NCAAR’s tools promote Smart Irrigation for Mississippi growers

Darkhorse Press

Photo by Karolina Grabowska:

STONEVILLE, Miss. — Helping growers make time- and money-saving irrigation decisions is part of the mission for  faculty and staff at the National Center for Alluvial Aquifer Research, and with July serving as Smart Irrigation  Month, NCAAR has a variety of tools to help growers irrigate more efficiently.

July’s Smart Irrigation Month is an awareness initiative created by The Irrigation Association to promote the social,  economic and environmental benefits of efficient irrigation technologies, products and services in landscape, turf, and  agricultural irrigation.

NCAAR researchers have developed and studied furrow-irrigation tools aimed at providing those benefits. Tools that  have proven effective at reducing water use and increasing or maintaining yields and profits include soil moisture sensors,  which measure the amount of moisture in the soil; computerized hole selections (CHS), which are used for lay-flat  irrigation pipes and for reducing water runoff; and surge irrigation.

Mississippi has the second highest soil moisture sensor adoption rate in the United States, so MSU Extension Service  officials’ focus on removing adoption barriers through grower education and training has paid off. “That’s been an  important component because soil moisture sensors don’t save any water if they aren’t used correctly,” said NCAAR  Coordinator Drew Gholson said.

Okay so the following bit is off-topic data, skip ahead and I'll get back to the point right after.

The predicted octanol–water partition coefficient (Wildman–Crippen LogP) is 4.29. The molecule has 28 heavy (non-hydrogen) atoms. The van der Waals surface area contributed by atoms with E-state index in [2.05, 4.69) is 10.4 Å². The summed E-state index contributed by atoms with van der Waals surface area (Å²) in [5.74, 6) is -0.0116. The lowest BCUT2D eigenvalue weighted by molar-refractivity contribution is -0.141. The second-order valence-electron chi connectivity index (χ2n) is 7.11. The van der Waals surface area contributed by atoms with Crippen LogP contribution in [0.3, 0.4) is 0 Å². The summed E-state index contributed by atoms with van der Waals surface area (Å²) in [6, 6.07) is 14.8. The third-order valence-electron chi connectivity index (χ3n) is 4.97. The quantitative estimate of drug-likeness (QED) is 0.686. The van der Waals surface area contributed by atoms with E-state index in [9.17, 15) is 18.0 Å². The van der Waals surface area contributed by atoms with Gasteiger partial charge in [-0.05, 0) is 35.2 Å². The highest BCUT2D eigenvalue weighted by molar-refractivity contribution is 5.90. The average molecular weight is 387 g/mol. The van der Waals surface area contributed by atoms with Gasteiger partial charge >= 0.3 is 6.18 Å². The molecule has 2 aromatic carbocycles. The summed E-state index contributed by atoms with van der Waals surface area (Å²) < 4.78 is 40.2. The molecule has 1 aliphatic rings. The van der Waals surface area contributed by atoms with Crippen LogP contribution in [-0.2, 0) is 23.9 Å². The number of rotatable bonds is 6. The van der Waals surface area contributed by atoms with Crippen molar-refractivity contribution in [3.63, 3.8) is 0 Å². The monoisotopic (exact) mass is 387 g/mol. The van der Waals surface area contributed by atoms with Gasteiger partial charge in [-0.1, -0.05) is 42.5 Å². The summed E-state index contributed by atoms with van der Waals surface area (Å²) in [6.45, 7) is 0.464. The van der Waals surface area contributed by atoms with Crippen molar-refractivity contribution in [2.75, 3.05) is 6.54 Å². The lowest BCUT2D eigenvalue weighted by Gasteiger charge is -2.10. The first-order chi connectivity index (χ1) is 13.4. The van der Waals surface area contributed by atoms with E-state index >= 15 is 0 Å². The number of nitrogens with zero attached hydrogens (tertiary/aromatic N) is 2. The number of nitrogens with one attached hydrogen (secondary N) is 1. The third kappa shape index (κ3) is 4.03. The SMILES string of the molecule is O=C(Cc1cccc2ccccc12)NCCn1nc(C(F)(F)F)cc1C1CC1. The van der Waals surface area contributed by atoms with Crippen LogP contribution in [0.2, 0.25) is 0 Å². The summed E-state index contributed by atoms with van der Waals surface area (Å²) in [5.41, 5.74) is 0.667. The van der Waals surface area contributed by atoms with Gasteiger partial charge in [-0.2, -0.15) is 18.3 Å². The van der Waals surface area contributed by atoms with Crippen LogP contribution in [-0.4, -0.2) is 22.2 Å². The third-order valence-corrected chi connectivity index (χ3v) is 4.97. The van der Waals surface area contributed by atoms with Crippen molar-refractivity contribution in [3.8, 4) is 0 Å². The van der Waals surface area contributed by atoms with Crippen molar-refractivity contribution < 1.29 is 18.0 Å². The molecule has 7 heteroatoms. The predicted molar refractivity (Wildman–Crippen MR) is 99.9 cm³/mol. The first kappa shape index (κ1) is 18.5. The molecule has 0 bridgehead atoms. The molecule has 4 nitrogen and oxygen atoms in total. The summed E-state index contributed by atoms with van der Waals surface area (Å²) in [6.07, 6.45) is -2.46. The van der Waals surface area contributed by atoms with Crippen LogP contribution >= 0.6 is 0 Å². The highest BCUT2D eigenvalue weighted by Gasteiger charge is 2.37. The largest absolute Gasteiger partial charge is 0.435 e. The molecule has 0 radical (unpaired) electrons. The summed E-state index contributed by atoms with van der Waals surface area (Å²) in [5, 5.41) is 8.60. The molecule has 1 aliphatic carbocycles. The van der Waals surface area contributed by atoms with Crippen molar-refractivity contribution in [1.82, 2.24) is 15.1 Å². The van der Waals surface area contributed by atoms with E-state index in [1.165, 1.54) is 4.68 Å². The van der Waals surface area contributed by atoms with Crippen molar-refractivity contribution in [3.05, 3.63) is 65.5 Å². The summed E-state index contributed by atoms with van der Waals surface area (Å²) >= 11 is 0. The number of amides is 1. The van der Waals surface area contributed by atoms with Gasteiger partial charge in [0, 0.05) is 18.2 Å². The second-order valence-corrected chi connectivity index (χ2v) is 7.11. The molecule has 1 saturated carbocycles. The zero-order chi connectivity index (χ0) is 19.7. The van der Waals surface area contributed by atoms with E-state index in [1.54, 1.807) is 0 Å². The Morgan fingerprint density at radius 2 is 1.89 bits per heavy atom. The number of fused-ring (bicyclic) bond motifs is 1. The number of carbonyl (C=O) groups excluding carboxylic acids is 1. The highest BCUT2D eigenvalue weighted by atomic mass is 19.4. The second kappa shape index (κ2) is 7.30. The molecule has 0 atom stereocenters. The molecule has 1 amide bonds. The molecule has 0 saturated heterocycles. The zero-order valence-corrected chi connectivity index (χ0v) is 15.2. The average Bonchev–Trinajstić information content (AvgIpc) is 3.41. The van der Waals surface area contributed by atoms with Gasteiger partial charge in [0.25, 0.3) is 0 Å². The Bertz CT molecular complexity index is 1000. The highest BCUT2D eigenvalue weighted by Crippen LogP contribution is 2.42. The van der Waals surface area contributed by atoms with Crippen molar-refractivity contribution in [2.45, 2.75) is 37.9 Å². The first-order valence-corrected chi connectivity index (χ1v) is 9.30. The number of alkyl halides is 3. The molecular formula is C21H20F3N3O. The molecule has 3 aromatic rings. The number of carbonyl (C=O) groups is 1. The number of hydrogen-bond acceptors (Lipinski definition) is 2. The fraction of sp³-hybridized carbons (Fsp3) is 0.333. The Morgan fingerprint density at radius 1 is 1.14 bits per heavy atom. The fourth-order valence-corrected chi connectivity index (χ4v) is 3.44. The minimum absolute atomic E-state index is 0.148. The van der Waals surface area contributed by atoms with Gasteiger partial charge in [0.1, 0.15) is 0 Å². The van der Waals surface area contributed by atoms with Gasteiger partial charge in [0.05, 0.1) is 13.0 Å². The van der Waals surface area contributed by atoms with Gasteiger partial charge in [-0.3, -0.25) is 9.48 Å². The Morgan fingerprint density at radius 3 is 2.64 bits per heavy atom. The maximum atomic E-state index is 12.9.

Soil moisture sensors help with scheduling decisions so growers know when to apply irrigation, while computerized hole  selection makes applications more uniform. “Growers can reduce water use by 25 percent just by having the correct hole  size,” said Gholson, an MSU Extension Irrigation Specialist.

Flowmeters are another tool for irrigation management, and MSU Extension has trained agents in each county to help  growers collect accurate flows needed for CHS.

While MSU irrigation specialists look to improve existing tools and encourage their adoption by Mississippi growers, they  also work to develop new, cutting-edge tools to enhance irrigation efficiency. “We are always looking for more accurate  and more user-friendly soil moisture sensors that will help growers’ decisions,” Gholson said.

Scientists at NCAAR cover multiple disciplines to address groundwater depletion and conservation, and current projects  under way include the following studies: evaluating subsurface lateral movement of irrigation water in cracking clay soils,  using alternate water supply sources and how they effect groundwater supply, irrigation automation and much more.  Visit the NCAAR website at to learn more about the resources and tools available to growers in  Mississippi.

The mission of NCAAR is to conduct research and provide information for issues surrounding water use for agriculture  and natural resources in the Lower Mississippi Basin.

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